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ASK, NOT TELL

....and many other thoughts about facilitation, coaching ( teams & individuals) and learning

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  • David

What makes one learn better than others? (.. more..)

Updated: Mar 20



I have another insight on the topic from a book called 这样思考,人生就不一样 written by外山滋比古 in 1983. In the first chapter, it makes an analogy of ‘gilder’ vs ‘airplane’ – they both fly but the former cannot fly independently like the latter. It argues that the education systems in the world in today’s world somehow produce ‘gilder’ rather than ‘airplane’. When people think of learning, most will only think of being taught something in the classroom. This then limit how effective one can learn after they leave the education system.


Why so? First, in order to be scalable, most education systems offer standard ‘solution’ by nature. As such, the systems somehow reward ‘gilder’ rather than ‘airplane’. On the other hand, the education systems are too ‘nice’ as they ‘push’ education to the students.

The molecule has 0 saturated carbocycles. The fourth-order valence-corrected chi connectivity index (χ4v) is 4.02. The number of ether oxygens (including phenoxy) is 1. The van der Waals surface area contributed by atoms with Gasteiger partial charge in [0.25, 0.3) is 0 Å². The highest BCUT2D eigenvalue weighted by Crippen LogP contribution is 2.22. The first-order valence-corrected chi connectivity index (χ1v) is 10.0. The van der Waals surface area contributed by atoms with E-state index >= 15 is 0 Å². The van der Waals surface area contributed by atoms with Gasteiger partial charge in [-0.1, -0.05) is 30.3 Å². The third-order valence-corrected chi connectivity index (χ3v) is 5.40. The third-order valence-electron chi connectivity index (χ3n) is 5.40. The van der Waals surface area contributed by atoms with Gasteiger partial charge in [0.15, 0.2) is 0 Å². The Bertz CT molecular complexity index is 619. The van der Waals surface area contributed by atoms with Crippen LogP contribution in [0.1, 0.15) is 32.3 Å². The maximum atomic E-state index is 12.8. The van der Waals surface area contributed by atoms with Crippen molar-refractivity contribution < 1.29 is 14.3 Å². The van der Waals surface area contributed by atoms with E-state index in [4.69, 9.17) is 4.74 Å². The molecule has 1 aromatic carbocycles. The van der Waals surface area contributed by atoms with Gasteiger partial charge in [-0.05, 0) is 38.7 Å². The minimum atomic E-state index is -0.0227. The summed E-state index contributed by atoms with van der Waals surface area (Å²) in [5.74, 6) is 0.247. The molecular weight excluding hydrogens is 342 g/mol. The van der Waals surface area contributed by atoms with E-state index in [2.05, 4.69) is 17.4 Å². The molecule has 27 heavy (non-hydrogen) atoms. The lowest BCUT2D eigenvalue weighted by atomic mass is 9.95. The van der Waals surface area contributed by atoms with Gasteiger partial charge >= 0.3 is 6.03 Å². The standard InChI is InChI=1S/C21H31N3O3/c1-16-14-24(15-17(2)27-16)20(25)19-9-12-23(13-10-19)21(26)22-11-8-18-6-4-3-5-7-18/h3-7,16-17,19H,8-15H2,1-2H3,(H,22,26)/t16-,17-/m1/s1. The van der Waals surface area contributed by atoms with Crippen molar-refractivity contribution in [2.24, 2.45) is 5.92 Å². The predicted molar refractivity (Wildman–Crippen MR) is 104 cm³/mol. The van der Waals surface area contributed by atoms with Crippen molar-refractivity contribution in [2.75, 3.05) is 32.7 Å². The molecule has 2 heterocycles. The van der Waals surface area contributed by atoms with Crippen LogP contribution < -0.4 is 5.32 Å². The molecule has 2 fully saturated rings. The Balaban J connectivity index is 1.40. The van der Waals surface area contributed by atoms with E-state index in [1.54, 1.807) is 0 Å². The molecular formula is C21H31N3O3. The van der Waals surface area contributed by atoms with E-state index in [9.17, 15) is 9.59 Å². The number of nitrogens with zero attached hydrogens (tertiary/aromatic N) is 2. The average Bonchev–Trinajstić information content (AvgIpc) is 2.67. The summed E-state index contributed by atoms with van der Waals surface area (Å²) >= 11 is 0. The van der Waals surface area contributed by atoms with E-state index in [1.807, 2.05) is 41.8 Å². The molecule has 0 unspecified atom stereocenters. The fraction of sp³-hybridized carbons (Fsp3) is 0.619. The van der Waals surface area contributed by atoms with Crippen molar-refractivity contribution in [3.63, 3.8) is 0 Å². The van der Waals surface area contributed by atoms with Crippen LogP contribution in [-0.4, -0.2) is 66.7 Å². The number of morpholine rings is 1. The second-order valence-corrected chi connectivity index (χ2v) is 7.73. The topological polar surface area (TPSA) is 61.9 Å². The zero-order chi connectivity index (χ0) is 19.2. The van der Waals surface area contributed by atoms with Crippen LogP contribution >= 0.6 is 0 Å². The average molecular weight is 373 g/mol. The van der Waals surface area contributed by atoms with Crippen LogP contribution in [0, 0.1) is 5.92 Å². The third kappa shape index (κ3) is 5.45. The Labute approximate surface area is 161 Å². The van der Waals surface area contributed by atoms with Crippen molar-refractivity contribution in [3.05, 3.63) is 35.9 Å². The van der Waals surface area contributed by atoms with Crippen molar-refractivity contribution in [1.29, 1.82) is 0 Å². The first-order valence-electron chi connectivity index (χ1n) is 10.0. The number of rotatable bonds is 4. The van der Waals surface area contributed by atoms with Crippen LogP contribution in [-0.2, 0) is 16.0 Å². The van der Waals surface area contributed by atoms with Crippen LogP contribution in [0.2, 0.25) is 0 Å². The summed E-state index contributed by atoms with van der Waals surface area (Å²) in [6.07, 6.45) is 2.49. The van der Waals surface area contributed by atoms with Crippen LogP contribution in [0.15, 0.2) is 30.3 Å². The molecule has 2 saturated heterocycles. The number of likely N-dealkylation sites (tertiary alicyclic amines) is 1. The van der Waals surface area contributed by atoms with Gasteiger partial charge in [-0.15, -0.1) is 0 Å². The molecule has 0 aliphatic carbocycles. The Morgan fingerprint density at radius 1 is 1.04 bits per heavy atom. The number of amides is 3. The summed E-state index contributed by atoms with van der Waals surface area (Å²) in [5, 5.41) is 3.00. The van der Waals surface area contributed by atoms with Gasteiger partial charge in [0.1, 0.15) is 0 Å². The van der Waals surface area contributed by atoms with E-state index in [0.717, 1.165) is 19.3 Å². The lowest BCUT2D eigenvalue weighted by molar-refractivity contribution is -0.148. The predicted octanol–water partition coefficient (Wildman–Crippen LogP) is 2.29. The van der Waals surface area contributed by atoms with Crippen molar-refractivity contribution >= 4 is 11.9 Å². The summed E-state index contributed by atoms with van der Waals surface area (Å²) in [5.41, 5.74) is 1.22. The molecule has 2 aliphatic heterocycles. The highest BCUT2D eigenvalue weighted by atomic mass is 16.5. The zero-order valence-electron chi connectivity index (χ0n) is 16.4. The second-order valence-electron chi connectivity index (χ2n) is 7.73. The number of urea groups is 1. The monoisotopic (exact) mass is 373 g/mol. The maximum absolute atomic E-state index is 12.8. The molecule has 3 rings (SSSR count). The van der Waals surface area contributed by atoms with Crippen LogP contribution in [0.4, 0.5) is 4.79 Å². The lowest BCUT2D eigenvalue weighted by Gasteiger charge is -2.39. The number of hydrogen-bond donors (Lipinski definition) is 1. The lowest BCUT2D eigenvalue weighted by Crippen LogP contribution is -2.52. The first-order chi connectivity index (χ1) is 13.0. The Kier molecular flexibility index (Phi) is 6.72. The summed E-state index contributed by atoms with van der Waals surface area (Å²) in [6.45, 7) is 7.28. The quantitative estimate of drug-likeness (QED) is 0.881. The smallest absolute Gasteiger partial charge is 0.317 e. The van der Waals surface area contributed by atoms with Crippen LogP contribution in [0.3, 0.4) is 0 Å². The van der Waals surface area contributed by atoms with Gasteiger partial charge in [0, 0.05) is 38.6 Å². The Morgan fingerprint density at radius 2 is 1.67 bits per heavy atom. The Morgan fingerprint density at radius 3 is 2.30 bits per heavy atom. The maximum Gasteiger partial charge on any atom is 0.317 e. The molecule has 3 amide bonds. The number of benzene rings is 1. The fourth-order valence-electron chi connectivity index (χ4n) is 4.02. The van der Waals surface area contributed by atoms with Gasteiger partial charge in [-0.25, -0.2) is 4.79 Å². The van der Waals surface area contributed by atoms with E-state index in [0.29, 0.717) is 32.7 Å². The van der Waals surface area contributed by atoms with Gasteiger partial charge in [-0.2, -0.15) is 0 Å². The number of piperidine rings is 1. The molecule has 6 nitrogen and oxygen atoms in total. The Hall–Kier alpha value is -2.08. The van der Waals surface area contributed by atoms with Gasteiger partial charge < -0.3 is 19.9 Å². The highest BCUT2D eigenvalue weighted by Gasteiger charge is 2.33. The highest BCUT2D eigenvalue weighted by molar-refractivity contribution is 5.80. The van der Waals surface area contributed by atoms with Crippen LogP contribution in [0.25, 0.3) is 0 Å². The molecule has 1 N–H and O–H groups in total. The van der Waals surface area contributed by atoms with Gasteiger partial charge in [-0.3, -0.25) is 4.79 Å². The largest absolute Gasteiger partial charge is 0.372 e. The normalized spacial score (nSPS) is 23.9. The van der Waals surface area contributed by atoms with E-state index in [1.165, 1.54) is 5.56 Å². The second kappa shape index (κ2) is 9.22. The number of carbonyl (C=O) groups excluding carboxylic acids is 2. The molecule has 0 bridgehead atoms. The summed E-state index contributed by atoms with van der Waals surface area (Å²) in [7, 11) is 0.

The author contrasts the nowadays education systems with the apprentice system in the old societies e.g. Kung Fu skills, Cooking skills. In the latter case, the apprentice had to work his / her way in order to impress the master to teach him / her. In the beginning, they often had to simply do housework for the masters. They would ask themselves ‘Why doesn’t the master teach me anything?’ Some would then even resort to ‘stealing’ the knowledge – they will learn by whatever way possible.


The author argues that such period of misfortune actually ignited their learning desire, which would then make them learn better. ‘Not teaching’ in fact helps people learn. In other words, the abundance of learning opportunity these days is somehow harmful to learning! How interesting!


The above echoes my view on the importance of learning desire in learning effectiveness.

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